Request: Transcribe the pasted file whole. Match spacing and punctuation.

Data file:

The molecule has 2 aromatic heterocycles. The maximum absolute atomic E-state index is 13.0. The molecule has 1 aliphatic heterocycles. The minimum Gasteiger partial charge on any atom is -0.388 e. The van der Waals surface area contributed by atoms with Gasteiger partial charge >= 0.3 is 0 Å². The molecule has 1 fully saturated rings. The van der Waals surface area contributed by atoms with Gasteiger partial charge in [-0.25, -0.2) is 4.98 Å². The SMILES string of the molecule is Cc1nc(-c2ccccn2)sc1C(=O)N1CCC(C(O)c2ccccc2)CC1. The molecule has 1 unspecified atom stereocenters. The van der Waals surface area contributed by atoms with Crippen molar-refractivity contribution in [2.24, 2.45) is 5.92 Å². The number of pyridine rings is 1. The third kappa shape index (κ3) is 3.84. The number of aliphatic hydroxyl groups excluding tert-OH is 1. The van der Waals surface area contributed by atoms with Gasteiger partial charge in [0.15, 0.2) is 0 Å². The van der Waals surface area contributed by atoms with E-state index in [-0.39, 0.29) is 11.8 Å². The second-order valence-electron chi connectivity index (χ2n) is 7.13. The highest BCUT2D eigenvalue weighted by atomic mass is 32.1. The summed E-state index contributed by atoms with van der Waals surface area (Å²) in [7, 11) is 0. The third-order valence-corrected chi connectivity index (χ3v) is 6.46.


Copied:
The molecule has 2 aromatic heterocycles. The maximum absolute atomic E-state index is 13.0. The molecule has 1 aliphatic heterocycles. The minimum Gasteiger partial charge on any atom is -0.388 e. The van der Waals surface area contributed by atoms with Gasteiger partial charge >= 0.3 is 0 Å². The molecule has 1 fully saturated rings. The van der Waals surface area contributed by atoms with Gasteiger partial charge in [-0.25, -0.2) is 4.98 Å². The SMILES string of the molecule is Cc1nc(-c2ccccn2)sc1C(=O)N1CCC(C(O)c2ccccc2)CC1. The molecule has 1 unspecified atom stereocenters. The van der Waals surface area contributed by atoms with Crippen molar-refractivity contribution in [2.24, 2.45) is 5.92 Å². The number of pyridine rings is 1. The third kappa shape index (κ3) is 3.84. The number of aliphatic hydroxyl groups excluding tert-OH is 1. The van der Waals surface area contributed by atoms with Gasteiger partial charge in [0.15, 0.2) is 0 Å². The van der Waals surface area contributed by atoms with E-state index in [-0.39, 0.29) is 11.8 Å². The second-order valence-electron chi connectivity index (χ2n) is 7.13. The highest BCUT2D eigenvalue weighted by atomic mass is 32.1. The summed E-state index contributed by atoms with van der Waals surface area (Å²) in [7, 11) is 0. The third-order valence-corrected chi connectivity index (χ3v) is 6.46.